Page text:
Evolution of Anime Fan Rooms

The other day I made this tweet with the following image:

room2005-2011

It seemed to draw quite a bit of attention so I decided to write a post and ask the anime fans reading this to share any images you might have showing how your room has changed over the years. As with community projects I’ve done in the past, I invite anyone with a blog, webpage, social media account, etc. to share your experiences. Send me a link and I’ll make a list at the bottom of this post.

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To Aru Futsuu no Anime Review

Produced by Osaka Animation and directed by Shintaro Ishihara (Taiyo no Kisetsu, Hi no Shima), To Aru Futsuu no Anime is a 26-episode action-romance-comedy-psychological series.

The story focuses on a regular high school boy named Ken Nakajima that lives by himself because his parents are on a permanent business trip abroad. One night, while walking his pet pig, Buhi, Ken spots a bright light followed by a girl falling from the sky. He runs up to catch her and she floats into his arms, but is unconscious. Suddenly, a mysterious man named Zeus appears and demands that Ken return the girl so that she can be brought home before the universe is “shut down”. He refuses and just as Zeus is about to strike him down with a lightning bolt, Ken is engulfed by a bright light coming from the girl’s pendant and gains the power of the Titans.

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Have Magical Girl Transformations Gone Too Far?

Recently, there has been a lot of talk surrounding the transformation scene of Rebecca (Becky) from Dog Days. Two main opinions have developed from all of that talk. The first is that the scene is too sexually suggestive. The second is that transformation scenes like Rebecca’s are commonplace in magical girl anime and nothing to be concerned about. Both sides seem to suggest that magical girl transformations are starting to encroach on ero-anime territory. Considering magical girl anime were originally made for young girls, have transformation scenes gone too far in trying to attract male viewers?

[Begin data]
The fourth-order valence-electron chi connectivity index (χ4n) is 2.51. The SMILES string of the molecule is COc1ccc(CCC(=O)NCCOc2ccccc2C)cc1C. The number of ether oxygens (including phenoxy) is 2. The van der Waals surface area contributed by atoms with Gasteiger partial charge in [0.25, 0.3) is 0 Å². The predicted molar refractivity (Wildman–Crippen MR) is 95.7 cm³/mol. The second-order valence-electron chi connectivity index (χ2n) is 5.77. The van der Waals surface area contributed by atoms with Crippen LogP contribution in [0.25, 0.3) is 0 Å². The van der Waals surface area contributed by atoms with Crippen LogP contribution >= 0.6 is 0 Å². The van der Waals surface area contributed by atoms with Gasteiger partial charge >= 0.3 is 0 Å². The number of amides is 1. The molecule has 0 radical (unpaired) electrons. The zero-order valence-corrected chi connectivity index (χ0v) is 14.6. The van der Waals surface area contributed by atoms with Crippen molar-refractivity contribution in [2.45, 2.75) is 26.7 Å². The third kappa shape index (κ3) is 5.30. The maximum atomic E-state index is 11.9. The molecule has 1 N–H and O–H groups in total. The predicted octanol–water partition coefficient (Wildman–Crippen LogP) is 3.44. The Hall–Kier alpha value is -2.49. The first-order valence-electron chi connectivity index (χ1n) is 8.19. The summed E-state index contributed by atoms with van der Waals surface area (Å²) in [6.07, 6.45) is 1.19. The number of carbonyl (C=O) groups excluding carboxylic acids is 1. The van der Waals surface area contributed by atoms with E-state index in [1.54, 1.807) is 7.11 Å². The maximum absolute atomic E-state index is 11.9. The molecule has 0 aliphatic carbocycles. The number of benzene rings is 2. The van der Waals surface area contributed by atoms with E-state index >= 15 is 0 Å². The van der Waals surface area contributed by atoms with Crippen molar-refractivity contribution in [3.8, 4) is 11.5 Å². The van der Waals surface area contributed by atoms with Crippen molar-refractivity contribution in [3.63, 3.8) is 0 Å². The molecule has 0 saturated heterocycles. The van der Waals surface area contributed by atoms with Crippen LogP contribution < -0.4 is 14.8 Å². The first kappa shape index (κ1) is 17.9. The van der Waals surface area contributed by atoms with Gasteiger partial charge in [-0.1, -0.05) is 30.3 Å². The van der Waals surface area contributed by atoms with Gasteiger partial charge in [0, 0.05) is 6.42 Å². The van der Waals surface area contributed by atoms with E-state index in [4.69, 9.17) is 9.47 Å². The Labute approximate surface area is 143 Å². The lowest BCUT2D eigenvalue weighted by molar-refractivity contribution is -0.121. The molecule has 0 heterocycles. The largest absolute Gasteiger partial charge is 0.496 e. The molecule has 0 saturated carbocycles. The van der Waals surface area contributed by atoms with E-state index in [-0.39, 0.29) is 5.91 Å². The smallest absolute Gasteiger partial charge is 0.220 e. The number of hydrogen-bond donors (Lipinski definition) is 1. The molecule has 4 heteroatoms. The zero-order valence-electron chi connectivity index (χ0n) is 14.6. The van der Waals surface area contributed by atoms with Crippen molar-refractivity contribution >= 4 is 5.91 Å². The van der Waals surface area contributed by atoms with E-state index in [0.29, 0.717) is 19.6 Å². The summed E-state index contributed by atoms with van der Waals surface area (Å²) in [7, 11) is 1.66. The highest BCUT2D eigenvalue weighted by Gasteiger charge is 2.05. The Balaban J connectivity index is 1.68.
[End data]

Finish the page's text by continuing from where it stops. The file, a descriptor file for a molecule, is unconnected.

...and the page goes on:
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Undoubtedly the Best Anime of All Time

Now that I have your attention, I have a question for you: what do you think is the best anime of all time?

While I could look at the numbers at any anime list site, I want to hear directly from you. Back in the late 90’s practically everyone would tell me “Evangelion”, but times have changed and people change. Please leave a comment with your answer and reason, or if you’d like, write a blog post explaining your answer and link to it in the comments. Ask your friends what they think too.

For the record, here’s my answer.

The Power of Music – Effects on Anime Popularity

It’s hard to deny that anime has good music compared to other animation. For example, I don’t think a song from Spongbob Squarepants or Ben 10 would ever make it onto the Billboard Charts, but you often hear of anime music reaching the top 10 on Japan’s equivalent Oricon Charts. With music oriented anime like K-ON! achieving huge success, that got me thinking: does music affect the popularity and success of an anime, or conversely, does an anime affect the popularity and success of a song?

In a recent post, I listed 10 anime series with good music that made it onto the Oricon Charts. Most of these series were very popular when they aired, but it’s hard to determine if that was soley because of the music or if the anime was already good. Ideally, to figure this out, we would need to put a crappy anime on the market with good music and a good anime with bad music, then watch the Oricon charts. Unfortunately, I don’t know any pop stars or anime studios that would help me, so I’m settling for the next best thing: watching Senki Zesshou Symphogear.

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